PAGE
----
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Medline ® Abstract for Reference 97

of 'Management of acute exacerbations of asthma in adults'

97
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Two days of dexamethasone versus 5 days of prednisone in the treatment of acute asthma: a randomized controlled trial.
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Kravitz J, Dominici P, Ufberg J, Fisher J, Giraldo P
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Ann Emerg Med. 2011 Aug;58(2):200-4.
 
STUDY OBJECTIVE: Dexamethasone has a longer half-life than prednisone and is well tolerated orally. We compare the time needed to return to normal activity and the frequency of relapse after acute exacerbation in adults receiving either 5 days of prednisone or 2 days of dexamethasone.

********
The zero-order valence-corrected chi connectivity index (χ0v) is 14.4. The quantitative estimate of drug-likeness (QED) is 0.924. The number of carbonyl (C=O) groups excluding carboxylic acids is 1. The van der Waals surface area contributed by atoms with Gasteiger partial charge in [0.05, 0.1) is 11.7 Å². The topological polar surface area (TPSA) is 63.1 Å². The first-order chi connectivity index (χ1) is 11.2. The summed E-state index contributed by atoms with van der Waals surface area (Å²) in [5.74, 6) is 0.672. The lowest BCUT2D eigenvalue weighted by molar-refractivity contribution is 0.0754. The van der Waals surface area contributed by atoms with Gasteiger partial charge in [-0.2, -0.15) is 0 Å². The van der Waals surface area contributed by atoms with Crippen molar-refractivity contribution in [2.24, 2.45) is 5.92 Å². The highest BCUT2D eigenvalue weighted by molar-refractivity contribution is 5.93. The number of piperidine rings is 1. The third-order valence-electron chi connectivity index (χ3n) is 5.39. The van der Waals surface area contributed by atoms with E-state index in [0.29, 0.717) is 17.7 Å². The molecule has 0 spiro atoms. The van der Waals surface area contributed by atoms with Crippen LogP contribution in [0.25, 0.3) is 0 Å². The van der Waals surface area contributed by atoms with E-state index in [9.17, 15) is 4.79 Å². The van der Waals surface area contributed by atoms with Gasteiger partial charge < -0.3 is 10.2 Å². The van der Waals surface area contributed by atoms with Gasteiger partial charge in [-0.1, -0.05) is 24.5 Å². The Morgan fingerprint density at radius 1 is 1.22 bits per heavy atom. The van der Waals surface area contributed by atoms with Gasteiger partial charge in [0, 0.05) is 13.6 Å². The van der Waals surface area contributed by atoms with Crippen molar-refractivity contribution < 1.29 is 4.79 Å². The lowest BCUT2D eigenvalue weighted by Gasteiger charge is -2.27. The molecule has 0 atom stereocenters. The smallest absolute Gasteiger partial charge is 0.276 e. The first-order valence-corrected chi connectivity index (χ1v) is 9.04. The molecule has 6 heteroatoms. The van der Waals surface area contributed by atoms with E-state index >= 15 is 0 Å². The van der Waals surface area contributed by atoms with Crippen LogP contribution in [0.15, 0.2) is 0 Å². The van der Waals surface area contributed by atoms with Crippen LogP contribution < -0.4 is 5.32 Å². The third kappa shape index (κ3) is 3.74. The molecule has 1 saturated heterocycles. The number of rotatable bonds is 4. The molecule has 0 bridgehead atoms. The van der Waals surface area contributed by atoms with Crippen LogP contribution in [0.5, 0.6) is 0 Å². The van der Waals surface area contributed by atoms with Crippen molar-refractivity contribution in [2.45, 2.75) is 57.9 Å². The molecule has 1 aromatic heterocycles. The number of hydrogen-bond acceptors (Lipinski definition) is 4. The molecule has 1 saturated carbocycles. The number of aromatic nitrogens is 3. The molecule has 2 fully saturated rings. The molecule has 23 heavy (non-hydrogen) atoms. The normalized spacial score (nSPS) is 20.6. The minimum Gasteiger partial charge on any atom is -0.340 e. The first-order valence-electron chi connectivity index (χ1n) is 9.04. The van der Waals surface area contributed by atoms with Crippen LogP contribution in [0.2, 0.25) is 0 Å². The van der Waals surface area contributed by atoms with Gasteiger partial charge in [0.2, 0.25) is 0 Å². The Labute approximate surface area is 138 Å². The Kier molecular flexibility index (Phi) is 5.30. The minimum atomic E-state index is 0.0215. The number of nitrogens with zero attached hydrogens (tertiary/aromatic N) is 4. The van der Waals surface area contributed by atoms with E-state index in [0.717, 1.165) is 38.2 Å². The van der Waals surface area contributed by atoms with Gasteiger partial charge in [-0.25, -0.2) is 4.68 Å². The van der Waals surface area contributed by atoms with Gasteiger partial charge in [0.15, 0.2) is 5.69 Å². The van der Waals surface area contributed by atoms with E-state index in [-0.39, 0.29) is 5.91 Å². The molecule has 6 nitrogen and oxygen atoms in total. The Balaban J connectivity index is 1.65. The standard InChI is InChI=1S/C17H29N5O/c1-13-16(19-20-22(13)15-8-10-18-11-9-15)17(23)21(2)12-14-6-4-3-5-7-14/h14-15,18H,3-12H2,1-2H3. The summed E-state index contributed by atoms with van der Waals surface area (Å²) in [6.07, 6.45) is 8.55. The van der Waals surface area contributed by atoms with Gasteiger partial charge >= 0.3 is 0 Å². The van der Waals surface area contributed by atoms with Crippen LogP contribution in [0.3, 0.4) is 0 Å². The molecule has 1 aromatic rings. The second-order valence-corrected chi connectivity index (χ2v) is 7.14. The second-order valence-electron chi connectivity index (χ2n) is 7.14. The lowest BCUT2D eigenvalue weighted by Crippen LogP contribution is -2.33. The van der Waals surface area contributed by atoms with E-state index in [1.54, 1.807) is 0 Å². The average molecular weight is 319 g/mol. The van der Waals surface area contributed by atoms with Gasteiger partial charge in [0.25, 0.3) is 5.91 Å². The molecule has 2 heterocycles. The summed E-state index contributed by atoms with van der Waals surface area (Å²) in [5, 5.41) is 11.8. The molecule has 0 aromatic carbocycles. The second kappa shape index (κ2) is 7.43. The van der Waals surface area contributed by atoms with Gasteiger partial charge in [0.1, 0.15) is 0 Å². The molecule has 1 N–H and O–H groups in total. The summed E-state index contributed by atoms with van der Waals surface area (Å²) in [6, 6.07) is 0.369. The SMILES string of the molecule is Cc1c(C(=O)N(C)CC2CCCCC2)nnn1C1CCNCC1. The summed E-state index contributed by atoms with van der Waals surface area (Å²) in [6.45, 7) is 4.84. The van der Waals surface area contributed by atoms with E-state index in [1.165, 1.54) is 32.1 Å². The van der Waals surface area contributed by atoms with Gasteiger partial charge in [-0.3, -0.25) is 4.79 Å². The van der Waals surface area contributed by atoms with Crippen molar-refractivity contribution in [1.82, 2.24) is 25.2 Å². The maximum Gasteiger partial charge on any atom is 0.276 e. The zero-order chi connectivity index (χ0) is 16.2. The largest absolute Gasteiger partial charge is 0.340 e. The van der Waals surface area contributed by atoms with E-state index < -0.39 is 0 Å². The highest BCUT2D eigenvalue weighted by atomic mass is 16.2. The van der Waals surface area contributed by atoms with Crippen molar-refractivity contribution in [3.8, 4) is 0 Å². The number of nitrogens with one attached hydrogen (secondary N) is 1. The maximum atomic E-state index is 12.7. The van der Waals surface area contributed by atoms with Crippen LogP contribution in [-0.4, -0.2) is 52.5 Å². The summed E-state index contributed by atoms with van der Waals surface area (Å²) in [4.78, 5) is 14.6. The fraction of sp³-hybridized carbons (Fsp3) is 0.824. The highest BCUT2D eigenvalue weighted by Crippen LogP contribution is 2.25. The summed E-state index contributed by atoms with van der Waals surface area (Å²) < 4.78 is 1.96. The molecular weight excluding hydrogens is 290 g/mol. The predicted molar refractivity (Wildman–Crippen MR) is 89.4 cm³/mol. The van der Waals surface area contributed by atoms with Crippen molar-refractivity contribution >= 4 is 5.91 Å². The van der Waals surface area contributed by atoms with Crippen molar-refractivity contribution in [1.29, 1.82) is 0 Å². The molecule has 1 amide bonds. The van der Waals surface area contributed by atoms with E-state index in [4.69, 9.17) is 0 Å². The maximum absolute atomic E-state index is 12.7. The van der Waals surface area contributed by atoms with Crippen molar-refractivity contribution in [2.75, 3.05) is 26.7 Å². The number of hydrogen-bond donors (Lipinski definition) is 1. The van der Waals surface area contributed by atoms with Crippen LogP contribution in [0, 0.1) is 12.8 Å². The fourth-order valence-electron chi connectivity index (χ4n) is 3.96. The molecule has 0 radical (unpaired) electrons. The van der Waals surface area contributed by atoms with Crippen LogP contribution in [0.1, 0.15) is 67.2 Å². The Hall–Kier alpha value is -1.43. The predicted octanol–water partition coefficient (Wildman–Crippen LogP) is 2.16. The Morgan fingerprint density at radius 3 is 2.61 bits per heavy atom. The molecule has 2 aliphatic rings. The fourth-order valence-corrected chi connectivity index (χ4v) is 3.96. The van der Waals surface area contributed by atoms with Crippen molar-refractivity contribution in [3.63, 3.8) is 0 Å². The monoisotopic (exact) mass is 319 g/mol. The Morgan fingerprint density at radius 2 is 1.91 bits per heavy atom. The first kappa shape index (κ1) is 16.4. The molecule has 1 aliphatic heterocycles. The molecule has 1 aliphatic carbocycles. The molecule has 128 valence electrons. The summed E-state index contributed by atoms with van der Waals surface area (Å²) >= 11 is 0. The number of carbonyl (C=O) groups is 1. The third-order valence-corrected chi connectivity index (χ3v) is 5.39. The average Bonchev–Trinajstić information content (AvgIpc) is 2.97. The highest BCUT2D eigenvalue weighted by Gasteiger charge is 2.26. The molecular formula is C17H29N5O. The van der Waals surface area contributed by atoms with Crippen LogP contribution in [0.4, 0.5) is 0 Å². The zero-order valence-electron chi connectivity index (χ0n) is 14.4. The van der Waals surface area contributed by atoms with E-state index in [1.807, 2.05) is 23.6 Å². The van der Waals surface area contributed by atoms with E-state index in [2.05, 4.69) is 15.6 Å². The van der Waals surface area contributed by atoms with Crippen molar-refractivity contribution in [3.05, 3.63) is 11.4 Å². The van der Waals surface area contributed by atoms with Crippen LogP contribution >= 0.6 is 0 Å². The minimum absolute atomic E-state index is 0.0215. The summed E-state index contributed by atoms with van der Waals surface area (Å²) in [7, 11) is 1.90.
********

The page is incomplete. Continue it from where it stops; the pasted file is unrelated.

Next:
METHODS: We randomized adult emergency department patients (aged 18 to 45 years) with acute exacerbations of asthma (peak expiratory flow rate less than 80% of ideal) to receive either 50 mg of daily oral prednisone for 5 days or 16 mg of daily oral dexamethasone for 2 days. Outcomes were assessed by telephone follow-up.
RESULTS: Ninety-six prednisone and 104 dexamethasone subjects completed the study regimen and follow-up. More patients in the dexamethasone group reported a return to normal activities within 3 days compared with the prednisone group (90% versus 80%; difference 10%; 95% confidence interval 0% to 20%; P=.049). Relapse was similar between groups (13% versus 11%; difference 2%; 95% confidence interval -7% to 11%, P=.67).
CONCLUSION: In acute exacerbations of asthma in adults, 2 days of oral dexamethasone is at least as effective as 5 days of oral prednisone in returning patients to their normal level of activity and preventing relapse.
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Department of Emergency Medicine, Community Medical Center, St. Barnabas Health System, Toms River, NJ 08755, USA. joel_kravitz@hotmail.com
PMID